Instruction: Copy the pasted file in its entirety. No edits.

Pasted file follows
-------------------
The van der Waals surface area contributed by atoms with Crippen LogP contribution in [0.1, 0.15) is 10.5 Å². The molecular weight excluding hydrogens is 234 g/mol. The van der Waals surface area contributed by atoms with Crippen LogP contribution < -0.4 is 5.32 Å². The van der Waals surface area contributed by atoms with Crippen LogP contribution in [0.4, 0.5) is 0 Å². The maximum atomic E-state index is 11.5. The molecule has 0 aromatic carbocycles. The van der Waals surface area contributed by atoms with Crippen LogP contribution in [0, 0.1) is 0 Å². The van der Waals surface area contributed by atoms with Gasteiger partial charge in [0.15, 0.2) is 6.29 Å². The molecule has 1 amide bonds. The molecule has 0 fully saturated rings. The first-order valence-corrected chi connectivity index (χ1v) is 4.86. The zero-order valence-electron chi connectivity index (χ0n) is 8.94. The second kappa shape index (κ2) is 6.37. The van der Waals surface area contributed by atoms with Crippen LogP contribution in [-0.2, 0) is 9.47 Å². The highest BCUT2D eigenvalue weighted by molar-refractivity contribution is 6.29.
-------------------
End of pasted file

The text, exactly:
The van der Waals surface area contributed by atoms with Crippen LogP contribution in [0.1, 0.15) is 10.5 Å². The molecular weight excluding hydrogens is 234 g/mol. The van der Waals surface area contributed by atoms with Crippen LogP contribution < -0.4 is 5.32 Å². The van der Waals surface area contributed by atoms with Crippen LogP contribution in [0.4, 0.5) is 0 Å². The maximum atomic E-state index is 11.5. The molecule has 0 aromatic carbocycles. The van der Waals surface area contributed by atoms with Crippen LogP contribution in [0, 0.1) is 0 Å². The van der Waals surface area contributed by atoms with Gasteiger partial charge in [0.15, 0.2) is 6.29 Å². The molecule has 1 amide bonds. The molecule has 0 fully saturated rings. The first-order valence-corrected chi connectivity index (χ1v) is 4.86. The zero-order valence-electron chi connectivity index (χ0n) is 8.94. The second kappa shape index (κ2) is 6.37. The van der Waals surface area contributed by atoms with Crippen LogP contribution in [-0.2, 0) is 9.47 Å². The highest BCUT2D eigenvalue weighted by molar-refractivity contribution is 6.29.